The RGGI working group is meeting against a backdrop of cascading environmental challenges for the governor in his first six months in office, from flooding and tornadoes in eastern Pennsylvania to the lingering effects of the East Palestine train derailment on the western border. Last month, flash floods killed at least five people in Bucks County; in the Lehigh Valley, another storm inundated streets and parking lots, leaving cars stranded. Two toddlers went missing after the flooding on July 16. (The body of the 2-year-old was recovered from the Delaware River on July 21.)
In June, wildfire smoke drifting south from Canada blanketed the state, shrouding the Philadelphia skyline in a thick gray haze and briefly making the air quality the worst of any major city in the world. In Pittsburgh, public pools were closed, summer camp programs were canceled, and residents were warned to stay indoors if possible.
Since Shapiro became governor, the Pennsylvania Department of Environmental Protection has also issued at least 20 air quality warnings, many of them covering large swaths of the state. Nine warnings were issued over the same period in 2022. The June 2023 National Climate Report from the National Oceanic and Atmospheric Administration lists Pennsylvania as having its second warmest daytime temperatures on record for this year’s January to June period; NOAA also noted drought and wildfire within the state in June along with torrential rain and three tornadoes.
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On July 16, a freight train derailed in Montgomery County, where Shapiro grew up, prompting an evacuation; while the exact cause is still unknown, the operator, CSX, cited the weather. Across the country, the increasing severity and frequency of extreme weather events is linked to climate change, and the Center for Climate Integrity recently estimated that Pennsylvania’s costs for climate adaptation could reach $15 billion by 2040.
After the flooding on July 9, not far from where she lives in Berks County, Feridun watched Shapiro address the fallout. She wondered how much money would be needed to rebuild and recover—and how long it would be until next time. “It’s just going to get worse,” she said. “Everything is happening way too fast. We need big, drastic actions.”
Shapiro the Pragmatist
Shapiro has long been known as an adept and pragmatic politician. In June, he put that reputation on the line when a portion of I-95 in Northeast Philadelphia collapsed after a tanker truck carrying 8,500 gallons of gasoline crashed and caught fire. He promised to have the highway reopen within two weeks.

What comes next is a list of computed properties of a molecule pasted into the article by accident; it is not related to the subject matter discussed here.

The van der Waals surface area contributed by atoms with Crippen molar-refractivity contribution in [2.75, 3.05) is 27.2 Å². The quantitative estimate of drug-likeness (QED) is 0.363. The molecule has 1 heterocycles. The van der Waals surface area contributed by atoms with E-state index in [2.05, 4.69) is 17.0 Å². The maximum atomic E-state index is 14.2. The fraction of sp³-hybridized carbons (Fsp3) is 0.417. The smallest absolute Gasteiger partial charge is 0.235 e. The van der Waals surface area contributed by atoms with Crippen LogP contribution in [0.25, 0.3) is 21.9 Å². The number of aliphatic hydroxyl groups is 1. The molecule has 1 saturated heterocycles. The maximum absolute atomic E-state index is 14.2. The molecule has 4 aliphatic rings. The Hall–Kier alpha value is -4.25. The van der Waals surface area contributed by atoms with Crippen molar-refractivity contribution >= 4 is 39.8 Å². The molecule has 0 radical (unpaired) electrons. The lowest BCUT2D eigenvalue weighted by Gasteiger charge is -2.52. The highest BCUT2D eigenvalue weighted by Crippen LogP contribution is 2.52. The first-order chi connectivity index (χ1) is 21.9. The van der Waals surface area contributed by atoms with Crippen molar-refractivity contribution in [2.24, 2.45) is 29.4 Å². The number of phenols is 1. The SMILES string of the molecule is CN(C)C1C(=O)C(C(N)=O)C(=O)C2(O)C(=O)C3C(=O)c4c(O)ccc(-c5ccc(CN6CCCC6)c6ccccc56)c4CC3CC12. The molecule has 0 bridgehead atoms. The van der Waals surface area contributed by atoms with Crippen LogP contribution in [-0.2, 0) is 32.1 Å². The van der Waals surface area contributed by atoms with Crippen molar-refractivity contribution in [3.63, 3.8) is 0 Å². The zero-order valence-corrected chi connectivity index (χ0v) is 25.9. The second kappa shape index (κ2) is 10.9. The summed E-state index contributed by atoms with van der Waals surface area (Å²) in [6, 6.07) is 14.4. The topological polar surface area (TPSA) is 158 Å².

“I said we’d be all hands on deck to rebuild I-95—and I meant it,” he tweeted on June 14. “We are going to show Philadelphia, the Commonwealth, and the world our grittiness, toughness, and ingenuity—and get this road reopened safely and as quickly as possible.” The road was reopened to traffic 12 days after it was shut down.
“One thing about Josh Shapiro is that he’s a very results-oriented person,” Ceisler said. “I think that is evidenced by what just happened on the I-95 bridge collapse.” Referring to the RGGI working group, he said: “I think that there’s a method to the way they’re doing things. And I never question his commitment to clean air and water in the state.”
Feridun drew a different conclusion from the positive press around the I-95 collapse and Shapiro’s insistence on—and delivery of—a speedy solution. “We did that in two weeks,” she said. “Imagine how quickly you can solve the climate crisis if you actually wanted to. He loves making it look like he’s capable of these bold actions. Well, we need bold action. Where are you?”
For now, advocates for and against joining the consortium are waiting to see when Shapiro will announce more about the group and what its conclusions might be. They’re also watching the pending lawsuits. In May, the Pennsylvania Supreme Court heard oral arguments in two cases. The legal dispute centers on whether Wolf’s executive order to join RGGI was unconstitutional and infringed on the powers of the state legislature, so it could impact Shapiro’s ability to act on the issue as well.
On June 23, the governor gave a press conference to celebrate the I-95 victory, standing at a podium that read “Rebuilding I-95” while surrounded by construction workers. “We rebuilt I-95 in just 12 days. Through that process we showed the nation what Philadelphia and Pennsylvania are all about,” Shapiro said, praising the round-the-clock efforts of the workers who were involved in the repairs.
“When we work together,” he said, “we can get stuff done.”
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Kiley Bense </a>
<a href="https://kileybense.com/">Kiley Bense</a> is a writer and journalist whose work has previously been published in the New York Times, the Atlantic, the Believer, and elsewhere.